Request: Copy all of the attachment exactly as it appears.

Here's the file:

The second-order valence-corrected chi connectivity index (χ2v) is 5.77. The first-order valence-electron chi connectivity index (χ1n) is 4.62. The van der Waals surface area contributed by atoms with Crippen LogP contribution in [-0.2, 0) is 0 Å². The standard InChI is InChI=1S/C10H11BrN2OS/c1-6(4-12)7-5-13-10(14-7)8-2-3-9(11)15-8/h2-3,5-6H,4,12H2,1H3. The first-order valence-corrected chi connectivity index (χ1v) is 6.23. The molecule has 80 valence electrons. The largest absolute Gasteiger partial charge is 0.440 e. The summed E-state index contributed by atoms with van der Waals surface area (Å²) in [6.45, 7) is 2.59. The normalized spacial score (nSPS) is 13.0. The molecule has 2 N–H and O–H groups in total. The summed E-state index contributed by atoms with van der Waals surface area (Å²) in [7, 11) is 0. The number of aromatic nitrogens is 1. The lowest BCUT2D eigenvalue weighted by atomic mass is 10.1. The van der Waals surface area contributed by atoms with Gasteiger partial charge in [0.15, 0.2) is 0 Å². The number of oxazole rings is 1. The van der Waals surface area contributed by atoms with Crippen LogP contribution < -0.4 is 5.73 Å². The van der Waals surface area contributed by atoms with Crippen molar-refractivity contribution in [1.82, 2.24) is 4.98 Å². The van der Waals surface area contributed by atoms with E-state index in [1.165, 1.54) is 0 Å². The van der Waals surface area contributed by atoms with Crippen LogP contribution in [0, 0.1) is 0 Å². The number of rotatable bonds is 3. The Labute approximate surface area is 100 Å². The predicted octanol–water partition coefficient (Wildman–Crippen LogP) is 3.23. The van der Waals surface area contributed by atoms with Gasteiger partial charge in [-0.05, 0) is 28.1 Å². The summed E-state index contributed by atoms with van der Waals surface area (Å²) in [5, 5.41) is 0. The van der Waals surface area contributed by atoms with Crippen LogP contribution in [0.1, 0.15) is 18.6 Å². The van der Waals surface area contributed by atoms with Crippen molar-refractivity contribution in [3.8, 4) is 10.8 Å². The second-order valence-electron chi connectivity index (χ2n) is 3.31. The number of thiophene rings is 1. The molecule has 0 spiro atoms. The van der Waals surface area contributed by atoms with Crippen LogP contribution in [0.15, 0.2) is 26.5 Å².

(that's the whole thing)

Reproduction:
The second-order valence-corrected chi connectivity index (χ2v) is 5.77. The first-order valence-electron chi connectivity index (χ1n) is 4.62. The van der Waals surface area contributed by atoms with Crippen LogP contribution in [-0.2, 0) is 0 Å². The standard InChI is InChI=1S/C10H11BrN2OS/c1-6(4-12)7-5-13-10(14-7)8-2-3-9(11)15-8/h2-3,5-6H,4,12H2,1H3. The first-order valence-corrected chi connectivity index (χ1v) is 6.23. The molecule has 80 valence electrons. The largest absolute Gasteiger partial charge is 0.440 e. The summed E-state index contributed by atoms with van der Waals surface area (Å²) in [6.45, 7) is 2.59. The normalized spacial score (nSPS) is 13.0. The molecule has 2 N–H and O–H groups in total. The summed E-state index contributed by atoms with van der Waals surface area (Å²) in [7, 11) is 0. The number of aromatic nitrogens is 1. The lowest BCUT2D eigenvalue weighted by atomic mass is 10.1. The van der Waals surface area contributed by atoms with Gasteiger partial charge in [0.15, 0.2) is 0 Å². The number of oxazole rings is 1. The van der Waals surface area contributed by atoms with Crippen LogP contribution < -0.4 is 5.73 Å². The van der Waals surface area contributed by atoms with Crippen molar-refractivity contribution in [1.82, 2.24) is 4.98 Å². The van der Waals surface area contributed by atoms with E-state index in [1.165, 1.54) is 0 Å². The van der Waals surface area contributed by atoms with Crippen LogP contribution in [0, 0.1) is 0 Å². The number of rotatable bonds is 3. The Labute approximate surface area is 100 Å². The predicted octanol–water partition coefficient (Wildman–Crippen LogP) is 3.23. The van der Waals surface area contributed by atoms with Gasteiger partial charge in [-0.05, 0) is 28.1 Å². The summed E-state index contributed by atoms with van der Waals surface area (Å²) in [5, 5.41) is 0. The van der Waals surface area contributed by atoms with Crippen LogP contribution in [0.1, 0.15) is 18.6 Å². The van der Waals surface area contributed by atoms with Crippen molar-refractivity contribution in [3.8, 4) is 10.8 Å². The second-order valence-electron chi connectivity index (χ2n) is 3.31. The number of thiophene rings is 1. The molecule has 0 spiro atoms. The van der Waals surface area contributed by atoms with Crippen LogP contribution in [0.15, 0.2) is 26.5 Å².